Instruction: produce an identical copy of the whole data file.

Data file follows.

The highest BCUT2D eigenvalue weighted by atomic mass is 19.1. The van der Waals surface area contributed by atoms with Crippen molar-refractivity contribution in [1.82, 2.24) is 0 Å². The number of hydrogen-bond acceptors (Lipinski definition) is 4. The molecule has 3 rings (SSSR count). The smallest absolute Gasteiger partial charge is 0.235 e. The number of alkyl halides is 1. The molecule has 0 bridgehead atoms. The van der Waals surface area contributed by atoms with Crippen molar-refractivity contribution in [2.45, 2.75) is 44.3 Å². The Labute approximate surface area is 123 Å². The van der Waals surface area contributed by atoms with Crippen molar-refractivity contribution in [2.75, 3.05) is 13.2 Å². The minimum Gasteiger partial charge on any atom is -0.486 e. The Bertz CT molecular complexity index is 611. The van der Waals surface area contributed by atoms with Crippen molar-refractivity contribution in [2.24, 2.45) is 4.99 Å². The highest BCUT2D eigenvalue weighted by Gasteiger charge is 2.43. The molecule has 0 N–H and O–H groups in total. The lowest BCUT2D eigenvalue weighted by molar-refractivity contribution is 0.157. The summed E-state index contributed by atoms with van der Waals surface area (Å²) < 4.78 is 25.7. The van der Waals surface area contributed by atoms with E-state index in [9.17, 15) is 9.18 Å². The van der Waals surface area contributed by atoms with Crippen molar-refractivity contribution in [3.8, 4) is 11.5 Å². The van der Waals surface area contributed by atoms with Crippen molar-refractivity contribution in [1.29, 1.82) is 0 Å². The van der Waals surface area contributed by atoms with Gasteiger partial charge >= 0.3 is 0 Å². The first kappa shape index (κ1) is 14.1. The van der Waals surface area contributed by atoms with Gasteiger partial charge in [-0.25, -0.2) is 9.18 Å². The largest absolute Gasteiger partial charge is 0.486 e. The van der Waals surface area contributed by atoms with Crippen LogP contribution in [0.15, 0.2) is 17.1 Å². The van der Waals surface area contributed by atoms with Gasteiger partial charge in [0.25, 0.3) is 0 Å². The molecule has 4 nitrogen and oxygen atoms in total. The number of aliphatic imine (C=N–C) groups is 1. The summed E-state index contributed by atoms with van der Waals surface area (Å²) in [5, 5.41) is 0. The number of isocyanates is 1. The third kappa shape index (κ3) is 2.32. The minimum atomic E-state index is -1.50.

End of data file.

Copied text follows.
The highest BCUT2D eigenvalue weighted by atomic mass is 19.1. The van der Waals surface area contributed by atoms with Crippen molar-refractivity contribution in [1.82, 2.24) is 0 Å². The number of hydrogen-bond acceptors (Lipinski definition) is 4. The molecule has 3 rings (SSSR count). The smallest absolute Gasteiger partial charge is 0.235 e. The number of alkyl halides is 1. The molecule has 0 bridgehead atoms. The van der Waals surface area contributed by atoms with Crippen molar-refractivity contribution in [2.45, 2.75) is 44.3 Å². The Labute approximate surface area is 123 Å². The van der Waals surface area contributed by atoms with Crippen molar-refractivity contribution in [2.75, 3.05) is 13.2 Å². The minimum Gasteiger partial charge on any atom is -0.486 e. The Bertz CT molecular complexity index is 611. The van der Waals surface area contributed by atoms with Crippen molar-refractivity contribution in [2.24, 2.45) is 4.99 Å². The highest BCUT2D eigenvalue weighted by Gasteiger charge is 2.43. The molecule has 0 N–H and O–H groups in total. The lowest BCUT2D eigenvalue weighted by molar-refractivity contribution is 0.157. The summed E-state index contributed by atoms with van der Waals surface area (Å²) < 4.78 is 25.7. The van der Waals surface area contributed by atoms with E-state index in [9.17, 15) is 9.18 Å². The van der Waals surface area contributed by atoms with Crippen molar-refractivity contribution in [3.8, 4) is 11.5 Å². The van der Waals surface area contributed by atoms with Crippen molar-refractivity contribution in [1.29, 1.82) is 0 Å². The van der Waals surface area contributed by atoms with Gasteiger partial charge >= 0.3 is 0 Å². The first kappa shape index (κ1) is 14.1. The van der Waals surface area contributed by atoms with Gasteiger partial charge in [-0.25, -0.2) is 9.18 Å². The largest absolute Gasteiger partial charge is 0.486 e. The van der Waals surface area contributed by atoms with Crippen LogP contribution in [0.15, 0.2) is 17.1 Å². The van der Waals surface area contributed by atoms with Gasteiger partial charge in [0.25, 0.3) is 0 Å². The molecule has 4 nitrogen and oxygen atoms in total. The number of aliphatic imine (C=N–C) groups is 1. The summed E-state index contributed by atoms with van der Waals surface area (Å²) in [5, 5.41) is 0. The number of isocyanates is 1. The third kappa shape index (κ3) is 2.32. The minimum atomic E-state index is -1.50.